until the texture of corn syrup. Then, 3 egg whites beaten to soft peaks, with 1/4 cup sugar gradually added and beaten until stiff peaks. The egg whites folded into the cooled currant mixture. Then beat 1/2 cup heavy whipping cream to soft peaks, and fold into the currant mixture. Pour into pie shell and chill ~1 hour.
Delish. And in less than 24 hours, almost gone. Peace...

Thursday, June 07, 2012


WHEN THE PHONE CALL COMES, Josh is upstairs, in his room, listening to Eric Clapton on earphones and fingering the guitar frets. The ring breaks through the music, a tinny whine, and at first he thinks the CD is going bad. The song ends, the phone keeps ringing, and Josh knows something is wrong. It is eleven at night.
He removes the earphones and places his uncle Jeremiah's guitar carefully on his bed. It’s his dad calling, he knows, another church Board meeting gone late, but still Josh’s stomach knots, the way it balled tight the last time the phone rang this late two years ago. The Army captain had called from far away, his voice crackly from static, and on the extension Josh heard the man describe how Jeremiah was airlifted to a hospital in Germany, he had gotten blown up in Afghanistan, and if they wanted to see him, they should go before he died. His uncle didn’t die, but he lost a leg and broke three vertebrae, and the thought of seeing him crippled in a wheelchair, unable to hike, to walk, to be normal, makes Josh too uncomfortable to visit him fifteen hundred miles away in South Dakota.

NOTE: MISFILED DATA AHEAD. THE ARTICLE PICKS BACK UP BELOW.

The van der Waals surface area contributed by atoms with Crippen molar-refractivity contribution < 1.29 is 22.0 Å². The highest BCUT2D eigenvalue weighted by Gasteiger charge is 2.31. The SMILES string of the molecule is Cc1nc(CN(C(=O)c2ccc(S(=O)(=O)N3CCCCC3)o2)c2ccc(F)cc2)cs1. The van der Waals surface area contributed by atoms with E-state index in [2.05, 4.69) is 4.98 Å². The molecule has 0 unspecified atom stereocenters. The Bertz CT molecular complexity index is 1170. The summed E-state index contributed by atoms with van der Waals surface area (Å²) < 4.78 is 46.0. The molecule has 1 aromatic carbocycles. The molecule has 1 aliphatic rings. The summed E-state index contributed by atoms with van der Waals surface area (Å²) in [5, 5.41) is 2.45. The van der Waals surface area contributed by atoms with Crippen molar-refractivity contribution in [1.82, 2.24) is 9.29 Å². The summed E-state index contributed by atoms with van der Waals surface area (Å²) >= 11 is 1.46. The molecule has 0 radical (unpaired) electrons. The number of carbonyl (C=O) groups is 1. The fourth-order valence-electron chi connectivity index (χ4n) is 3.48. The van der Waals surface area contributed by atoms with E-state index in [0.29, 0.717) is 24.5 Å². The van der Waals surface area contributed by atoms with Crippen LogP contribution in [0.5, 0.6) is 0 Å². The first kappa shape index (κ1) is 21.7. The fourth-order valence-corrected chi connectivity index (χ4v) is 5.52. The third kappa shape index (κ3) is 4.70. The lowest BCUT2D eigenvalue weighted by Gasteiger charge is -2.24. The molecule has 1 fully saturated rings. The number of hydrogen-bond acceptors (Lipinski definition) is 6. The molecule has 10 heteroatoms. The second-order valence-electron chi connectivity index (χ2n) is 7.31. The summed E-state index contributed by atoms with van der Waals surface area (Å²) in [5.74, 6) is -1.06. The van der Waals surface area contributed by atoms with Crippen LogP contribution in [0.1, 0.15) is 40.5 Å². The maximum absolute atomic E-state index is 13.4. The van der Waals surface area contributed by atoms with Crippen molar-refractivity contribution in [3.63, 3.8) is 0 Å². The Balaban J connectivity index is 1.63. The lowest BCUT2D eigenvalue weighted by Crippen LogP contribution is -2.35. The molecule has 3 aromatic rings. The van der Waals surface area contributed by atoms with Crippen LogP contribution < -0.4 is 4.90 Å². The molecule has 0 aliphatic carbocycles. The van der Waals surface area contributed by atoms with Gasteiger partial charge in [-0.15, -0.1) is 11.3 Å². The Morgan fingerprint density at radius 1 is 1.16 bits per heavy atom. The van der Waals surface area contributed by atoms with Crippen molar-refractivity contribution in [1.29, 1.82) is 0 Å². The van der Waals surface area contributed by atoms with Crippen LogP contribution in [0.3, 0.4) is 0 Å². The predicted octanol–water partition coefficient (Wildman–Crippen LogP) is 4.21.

Josh creeps down the stairs. Downstairs, light from the kitchen leaks into the living room. The new cream sofa looks like some obscene ghost. He likes the sound of this phrase—obscene ghost—and wonders how to work it into lyrics.

Mom sits at the table, murmuring into the phone. She always murmurs. She used to yell, a lot, or at least express herself with a loud voice, but now she just mutters under her breath. Her voice used to embarrass Josh, especially in public. It didn’t matter if the gym was packed for the concert or she was at the other end of the mall, Josh could always hear her voice, stalking him. But now, she’s quiet most of the time. She went quiet when she returned from Germany after seeing Jeremiah. Then, the church crap took away what was left of her mojo. She lets Josh have his way most of the time, but there are times when he would rather her scream at him than lock herself into the garage with her canvases and paints.